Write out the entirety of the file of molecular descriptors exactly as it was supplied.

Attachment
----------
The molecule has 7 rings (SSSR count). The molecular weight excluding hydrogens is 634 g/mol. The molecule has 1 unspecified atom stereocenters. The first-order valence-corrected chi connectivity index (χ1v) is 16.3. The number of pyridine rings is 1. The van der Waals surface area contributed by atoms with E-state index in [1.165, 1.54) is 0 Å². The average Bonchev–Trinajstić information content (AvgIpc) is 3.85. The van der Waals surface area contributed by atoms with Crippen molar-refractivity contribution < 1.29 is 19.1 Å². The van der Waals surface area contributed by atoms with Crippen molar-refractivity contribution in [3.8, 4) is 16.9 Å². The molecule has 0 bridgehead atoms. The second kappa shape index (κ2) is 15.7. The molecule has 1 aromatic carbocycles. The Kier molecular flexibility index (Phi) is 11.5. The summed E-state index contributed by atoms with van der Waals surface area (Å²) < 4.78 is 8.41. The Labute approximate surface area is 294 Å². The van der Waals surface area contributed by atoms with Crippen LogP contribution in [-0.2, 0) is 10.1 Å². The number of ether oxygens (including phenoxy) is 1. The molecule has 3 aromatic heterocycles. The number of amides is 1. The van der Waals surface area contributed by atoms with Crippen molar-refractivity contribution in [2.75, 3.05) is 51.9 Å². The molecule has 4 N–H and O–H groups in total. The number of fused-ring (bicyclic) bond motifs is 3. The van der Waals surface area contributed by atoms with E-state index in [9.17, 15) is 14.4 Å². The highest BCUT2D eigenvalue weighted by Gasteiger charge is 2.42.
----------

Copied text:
The molecule has 7 rings (SSSR count). The molecular weight excluding hydrogens is 634 g/mol. The molecule has 1 unspecified atom stereocenters. The first-order valence-corrected chi connectivity index (χ1v) is 16.3. The number of pyridine rings is 1. The van der Waals surface area contributed by atoms with E-state index in [1.165, 1.54) is 0 Å². The average Bonchev–Trinajstić information content (AvgIpc) is 3.85. The van der Waals surface area contributed by atoms with Crippen molar-refractivity contribution < 1.29 is 19.1 Å². The van der Waals surface area contributed by atoms with Crippen molar-refractivity contribution in [3.8, 4) is 16.9 Å². The molecule has 0 bridgehead atoms. The second kappa shape index (κ2) is 15.7. The molecule has 1 aromatic carbocycles. The Kier molecular flexibility index (Phi) is 11.5. The summed E-state index contributed by atoms with van der Waals surface area (Å²) < 4.78 is 8.41. The Labute approximate surface area is 294 Å². The van der Waals surface area contributed by atoms with Crippen LogP contribution in [-0.2, 0) is 10.1 Å². The number of ether oxygens (including phenoxy) is 1. The molecule has 3 aromatic heterocycles. The number of amides is 1. The van der Waals surface area contributed by atoms with Crippen molar-refractivity contribution in [2.75, 3.05) is 51.9 Å². The molecule has 4 N–H and O–H groups in total. The number of fused-ring (bicyclic) bond motifs is 3. The van der Waals surface area contributed by atoms with E-state index in [9.17, 15) is 14.4 Å². The highest BCUT2D eigenvalue weighted by Gasteiger charge is 2.42.